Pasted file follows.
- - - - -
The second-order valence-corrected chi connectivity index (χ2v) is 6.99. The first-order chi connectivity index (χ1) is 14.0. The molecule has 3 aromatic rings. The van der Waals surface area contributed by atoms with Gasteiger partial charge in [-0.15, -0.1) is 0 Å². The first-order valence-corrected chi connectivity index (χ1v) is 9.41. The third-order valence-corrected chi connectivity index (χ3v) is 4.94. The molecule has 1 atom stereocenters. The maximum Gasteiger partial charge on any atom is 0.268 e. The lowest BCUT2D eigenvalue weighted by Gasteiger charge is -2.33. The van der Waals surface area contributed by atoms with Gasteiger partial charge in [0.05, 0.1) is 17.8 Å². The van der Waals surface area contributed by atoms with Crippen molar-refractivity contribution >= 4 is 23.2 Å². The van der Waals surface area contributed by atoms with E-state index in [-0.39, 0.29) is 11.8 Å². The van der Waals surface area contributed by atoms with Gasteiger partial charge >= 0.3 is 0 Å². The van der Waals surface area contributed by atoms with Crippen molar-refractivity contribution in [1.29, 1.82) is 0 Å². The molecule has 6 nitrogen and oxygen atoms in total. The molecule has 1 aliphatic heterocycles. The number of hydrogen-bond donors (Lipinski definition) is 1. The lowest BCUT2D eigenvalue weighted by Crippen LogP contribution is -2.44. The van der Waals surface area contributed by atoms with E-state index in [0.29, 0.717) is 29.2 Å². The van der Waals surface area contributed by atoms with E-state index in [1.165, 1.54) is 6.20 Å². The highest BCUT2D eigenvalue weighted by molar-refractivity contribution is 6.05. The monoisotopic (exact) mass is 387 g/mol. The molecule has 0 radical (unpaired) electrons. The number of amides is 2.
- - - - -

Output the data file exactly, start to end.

The second-order valence-corrected chi connectivity index (χ2v) is 6.99. The first-order chi connectivity index (χ1) is 14.0. The molecule has 3 aromatic rings. The van der Waals surface area contributed by atoms with Gasteiger partial charge in [-0.15, -0.1) is 0 Å². The first-order valence-corrected chi connectivity index (χ1v) is 9.41. The third-order valence-corrected chi connectivity index (χ3v) is 4.94. The molecule has 1 atom stereocenters. The maximum Gasteiger partial charge on any atom is 0.268 e. The lowest BCUT2D eigenvalue weighted by Gasteiger charge is -2.33. The van der Waals surface area contributed by atoms with Gasteiger partial charge in [0.05, 0.1) is 17.8 Å². The van der Waals surface area contributed by atoms with Crippen molar-refractivity contribution >= 4 is 23.2 Å². The van der Waals surface area contributed by atoms with E-state index in [-0.39, 0.29) is 11.8 Å². The van der Waals surface area contributed by atoms with Gasteiger partial charge >= 0.3 is 0 Å². The van der Waals surface area contributed by atoms with Crippen molar-refractivity contribution in [1.29, 1.82) is 0 Å². The molecule has 6 nitrogen and oxygen atoms in total. The molecule has 1 aliphatic heterocycles. The number of hydrogen-bond donors (Lipinski definition) is 1. The lowest BCUT2D eigenvalue weighted by Crippen LogP contribution is -2.44. The van der Waals surface area contributed by atoms with E-state index in [0.29, 0.717) is 29.2 Å². The van der Waals surface area contributed by atoms with E-state index in [1.165, 1.54) is 6.20 Å². The highest BCUT2D eigenvalue weighted by molar-refractivity contribution is 6.05. The monoisotopic (exact) mass is 387 g/mol. The molecule has 0 radical (unpaired) electrons. The number of amides is 2.